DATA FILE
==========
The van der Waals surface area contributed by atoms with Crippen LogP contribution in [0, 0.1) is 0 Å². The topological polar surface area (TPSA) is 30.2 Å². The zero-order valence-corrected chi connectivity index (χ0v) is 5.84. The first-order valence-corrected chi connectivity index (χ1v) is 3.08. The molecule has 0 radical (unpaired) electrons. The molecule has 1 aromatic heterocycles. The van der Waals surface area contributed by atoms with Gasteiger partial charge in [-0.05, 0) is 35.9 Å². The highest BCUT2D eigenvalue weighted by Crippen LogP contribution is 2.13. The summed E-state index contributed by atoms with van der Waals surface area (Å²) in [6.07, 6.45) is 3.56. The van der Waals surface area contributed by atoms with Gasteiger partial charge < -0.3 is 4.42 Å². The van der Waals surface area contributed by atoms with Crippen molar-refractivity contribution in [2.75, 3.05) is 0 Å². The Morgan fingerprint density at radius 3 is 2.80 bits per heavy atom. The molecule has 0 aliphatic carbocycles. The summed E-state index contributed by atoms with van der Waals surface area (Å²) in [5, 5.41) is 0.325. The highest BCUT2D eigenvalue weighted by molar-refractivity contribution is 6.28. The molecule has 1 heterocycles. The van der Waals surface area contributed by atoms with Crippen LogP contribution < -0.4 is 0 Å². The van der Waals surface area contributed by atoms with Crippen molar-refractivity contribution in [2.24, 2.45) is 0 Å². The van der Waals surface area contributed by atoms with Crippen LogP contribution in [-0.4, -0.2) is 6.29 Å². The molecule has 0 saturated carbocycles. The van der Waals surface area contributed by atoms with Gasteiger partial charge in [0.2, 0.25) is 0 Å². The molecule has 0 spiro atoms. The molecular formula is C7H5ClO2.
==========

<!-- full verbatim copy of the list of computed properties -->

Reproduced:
The van der Waals surface area contributed by atoms with Crippen LogP contribution in [0, 0.1) is 0 Å². The topological polar surface area (TPSA) is 30.2 Å². The zero-order valence-corrected chi connectivity index (χ0v) is 5.84. The first-order valence-corrected chi connectivity index (χ1v) is 3.08. The molecule has 0 radical (unpaired) electrons. The molecule has 1 aromatic heterocycles. The van der Waals surface area contributed by atoms with Gasteiger partial charge in [-0.05, 0) is 35.9 Å². The highest BCUT2D eigenvalue weighted by Crippen LogP contribution is 2.13. The summed E-state index contributed by atoms with van der Waals surface area (Å²) in [6.07, 6.45) is 3.56. The van der Waals surface area contributed by atoms with Gasteiger partial charge < -0.3 is 4.42 Å². The van der Waals surface area contributed by atoms with Crippen molar-refractivity contribution in [2.75, 3.05) is 0 Å². The Morgan fingerprint density at radius 3 is 2.80 bits per heavy atom. The molecule has 0 aliphatic carbocycles. The summed E-state index contributed by atoms with van der Waals surface area (Å²) in [5, 5.41) is 0.325. The highest BCUT2D eigenvalue weighted by molar-refractivity contribution is 6.28. The molecule has 1 heterocycles. The van der Waals surface area contributed by atoms with Crippen LogP contribution < -0.4 is 0 Å². The van der Waals surface area contributed by atoms with Crippen molar-refractivity contribution in [2.24, 2.45) is 0 Å². The van der Waals surface area contributed by atoms with Crippen LogP contribution in [-0.4, -0.2) is 6.29 Å². The molecule has 0 saturated carbocycles. The van der Waals surface area contributed by atoms with Gasteiger partial charge in [0.2, 0.25) is 0 Å². The molecule has 0 spiro atoms. The molecular formula is C7H5ClO2.